CRAIG CONLEY (Prof. Oddfellow) is recognized by Encarta as “America’s most creative and diligent scholar of letters, words and punctuation.” He has been called a “language fanatic” by Page Six gossip columnist Cindy Adams, a “cult hero” by Publisher’s Weekly, and “a true Renaissance man of the modern era, diving headfirst into comprehensive, open-minded study of realms obscured or merely obscure” by Clint Marsh. An eccentric scholar, Conley’s ideas are often decades ahead of their time. He invented the concept of the “virtual pet” in 1980, fifteen years before the debut of the popular “Tamagotchi” in Japan. His virtual pet, actually a rare flower, still thrives and has reached an incomprehensible size. Conley’s website is OneLetterWords.com.
"Is the earth still inhabited? While scientists are wrangling over the question as to whether Mars or Venus is signaling us, it would be well to start an inquiry into whether the earth is inhabited." From Life, 1920. We say the same thing about scientists touting artificial intelligence: is there any intelligence on earth to begin with?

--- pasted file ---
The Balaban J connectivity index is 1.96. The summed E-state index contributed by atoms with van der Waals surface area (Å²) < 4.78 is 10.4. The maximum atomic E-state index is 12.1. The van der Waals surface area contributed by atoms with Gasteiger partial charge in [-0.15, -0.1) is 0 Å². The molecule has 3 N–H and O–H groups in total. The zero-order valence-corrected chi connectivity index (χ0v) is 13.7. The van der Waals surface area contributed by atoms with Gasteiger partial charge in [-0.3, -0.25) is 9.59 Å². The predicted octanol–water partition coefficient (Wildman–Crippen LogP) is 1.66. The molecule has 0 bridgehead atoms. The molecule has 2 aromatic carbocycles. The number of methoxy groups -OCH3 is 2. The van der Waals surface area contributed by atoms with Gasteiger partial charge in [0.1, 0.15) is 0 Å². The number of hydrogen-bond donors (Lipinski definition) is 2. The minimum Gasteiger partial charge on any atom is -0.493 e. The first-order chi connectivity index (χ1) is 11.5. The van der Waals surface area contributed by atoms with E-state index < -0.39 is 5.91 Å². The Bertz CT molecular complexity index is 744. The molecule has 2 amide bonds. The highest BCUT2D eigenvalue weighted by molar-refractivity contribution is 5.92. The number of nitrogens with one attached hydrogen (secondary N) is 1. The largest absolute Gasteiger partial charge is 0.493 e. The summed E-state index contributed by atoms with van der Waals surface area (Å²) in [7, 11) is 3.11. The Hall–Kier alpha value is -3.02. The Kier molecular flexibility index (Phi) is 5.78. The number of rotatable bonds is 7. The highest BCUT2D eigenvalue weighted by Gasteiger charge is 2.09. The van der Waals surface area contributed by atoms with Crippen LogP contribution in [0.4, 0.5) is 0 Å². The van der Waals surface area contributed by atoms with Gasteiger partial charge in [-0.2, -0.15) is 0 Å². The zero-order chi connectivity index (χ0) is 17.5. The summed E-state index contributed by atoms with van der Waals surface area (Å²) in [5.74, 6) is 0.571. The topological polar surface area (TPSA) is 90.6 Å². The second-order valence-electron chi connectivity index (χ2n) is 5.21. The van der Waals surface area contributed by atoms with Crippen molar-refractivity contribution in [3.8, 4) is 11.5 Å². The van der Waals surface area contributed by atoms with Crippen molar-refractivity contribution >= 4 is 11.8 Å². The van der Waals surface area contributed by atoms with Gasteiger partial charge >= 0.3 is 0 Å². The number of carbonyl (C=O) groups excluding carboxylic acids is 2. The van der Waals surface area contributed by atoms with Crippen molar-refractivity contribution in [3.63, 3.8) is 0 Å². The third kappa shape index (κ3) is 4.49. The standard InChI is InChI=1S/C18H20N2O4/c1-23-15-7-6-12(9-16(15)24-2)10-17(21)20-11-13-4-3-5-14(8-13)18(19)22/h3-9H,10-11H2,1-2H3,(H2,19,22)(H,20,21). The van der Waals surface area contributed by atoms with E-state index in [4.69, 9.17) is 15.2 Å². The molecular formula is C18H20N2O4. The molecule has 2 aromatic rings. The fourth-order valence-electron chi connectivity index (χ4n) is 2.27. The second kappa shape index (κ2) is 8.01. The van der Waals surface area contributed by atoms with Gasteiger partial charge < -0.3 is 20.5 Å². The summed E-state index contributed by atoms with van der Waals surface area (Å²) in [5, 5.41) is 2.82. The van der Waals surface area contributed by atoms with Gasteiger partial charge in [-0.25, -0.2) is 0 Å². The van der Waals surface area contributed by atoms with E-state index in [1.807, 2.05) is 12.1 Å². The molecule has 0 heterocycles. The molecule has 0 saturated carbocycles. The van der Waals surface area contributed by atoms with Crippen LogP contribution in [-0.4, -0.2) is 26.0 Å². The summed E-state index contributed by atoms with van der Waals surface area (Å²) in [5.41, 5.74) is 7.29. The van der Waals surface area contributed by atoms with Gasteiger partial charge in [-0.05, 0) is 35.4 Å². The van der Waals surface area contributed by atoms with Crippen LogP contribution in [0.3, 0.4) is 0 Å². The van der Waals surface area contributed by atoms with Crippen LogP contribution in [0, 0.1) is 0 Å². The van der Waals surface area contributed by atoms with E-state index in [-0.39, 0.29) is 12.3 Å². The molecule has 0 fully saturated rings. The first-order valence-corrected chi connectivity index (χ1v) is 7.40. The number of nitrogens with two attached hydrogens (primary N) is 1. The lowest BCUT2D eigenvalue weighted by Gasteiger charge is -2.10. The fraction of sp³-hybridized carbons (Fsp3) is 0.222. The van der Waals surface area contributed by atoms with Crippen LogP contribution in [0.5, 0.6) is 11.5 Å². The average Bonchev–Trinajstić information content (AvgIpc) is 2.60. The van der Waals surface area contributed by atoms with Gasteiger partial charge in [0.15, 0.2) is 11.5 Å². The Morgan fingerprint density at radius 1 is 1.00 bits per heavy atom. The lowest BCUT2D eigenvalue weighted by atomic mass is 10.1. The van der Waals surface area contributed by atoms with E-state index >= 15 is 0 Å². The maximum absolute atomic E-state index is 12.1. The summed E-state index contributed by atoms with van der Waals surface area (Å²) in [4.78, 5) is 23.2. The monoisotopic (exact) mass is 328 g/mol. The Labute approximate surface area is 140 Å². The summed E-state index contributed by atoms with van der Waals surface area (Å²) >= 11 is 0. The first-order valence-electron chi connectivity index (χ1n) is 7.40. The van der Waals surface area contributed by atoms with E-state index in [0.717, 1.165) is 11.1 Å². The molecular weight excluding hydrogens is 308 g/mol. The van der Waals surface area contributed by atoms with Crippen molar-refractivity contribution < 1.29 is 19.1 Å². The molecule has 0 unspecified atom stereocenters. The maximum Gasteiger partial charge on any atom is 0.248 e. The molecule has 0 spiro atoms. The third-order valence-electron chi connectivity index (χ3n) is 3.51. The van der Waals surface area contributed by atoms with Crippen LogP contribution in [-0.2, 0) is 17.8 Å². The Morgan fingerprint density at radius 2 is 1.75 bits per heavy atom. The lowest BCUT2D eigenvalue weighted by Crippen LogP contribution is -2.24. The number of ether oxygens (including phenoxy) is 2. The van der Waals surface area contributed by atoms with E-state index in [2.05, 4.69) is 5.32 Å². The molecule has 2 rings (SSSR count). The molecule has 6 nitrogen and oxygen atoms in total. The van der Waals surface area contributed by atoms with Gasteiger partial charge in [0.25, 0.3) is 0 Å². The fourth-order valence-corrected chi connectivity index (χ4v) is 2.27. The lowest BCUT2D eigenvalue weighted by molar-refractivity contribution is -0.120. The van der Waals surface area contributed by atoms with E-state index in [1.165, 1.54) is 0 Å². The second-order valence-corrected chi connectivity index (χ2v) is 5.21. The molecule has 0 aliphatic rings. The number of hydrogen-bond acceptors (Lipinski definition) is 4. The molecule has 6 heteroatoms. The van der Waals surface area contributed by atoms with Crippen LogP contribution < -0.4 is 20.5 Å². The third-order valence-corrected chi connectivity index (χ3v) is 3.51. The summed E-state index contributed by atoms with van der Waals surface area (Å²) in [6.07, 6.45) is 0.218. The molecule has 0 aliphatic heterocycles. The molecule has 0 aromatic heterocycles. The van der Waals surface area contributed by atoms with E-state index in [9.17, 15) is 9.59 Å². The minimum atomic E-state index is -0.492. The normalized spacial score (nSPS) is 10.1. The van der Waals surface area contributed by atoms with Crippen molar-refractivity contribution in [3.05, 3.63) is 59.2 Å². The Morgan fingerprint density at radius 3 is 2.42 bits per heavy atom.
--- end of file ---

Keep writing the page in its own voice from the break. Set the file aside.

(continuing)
We love how the presenter of these stories by the ghost of O. Henry handles any skeptical readers. We've reproduced about half of the preface, but it's all delightful. From My Tussle With the Devil by O. Henry's Ghost [via a Ouija board], 1918.
This is typical of the "New Inquisition" mindset behind vintage Popular Mechanics: "Poison gas guards 'health' of art treasures." If only Big Science could gas all the arts, this toxic sentiment suggests. It's an example of why Robert Anton Wilson called Big Science the New Inquistion. The headline is a variation of the old witch test -- if she sinks, she's not a witch, and if the art survives the poison gas, it's "healthy." Yikes. From 1932.
Here's Big Science telling you not to trust your intuition. There's one phrase here that we actually do agree with -- "it pays to be dubious," to which we would add "of everything published in vintage Popular Mechanics." It's all hogwash! From 1931.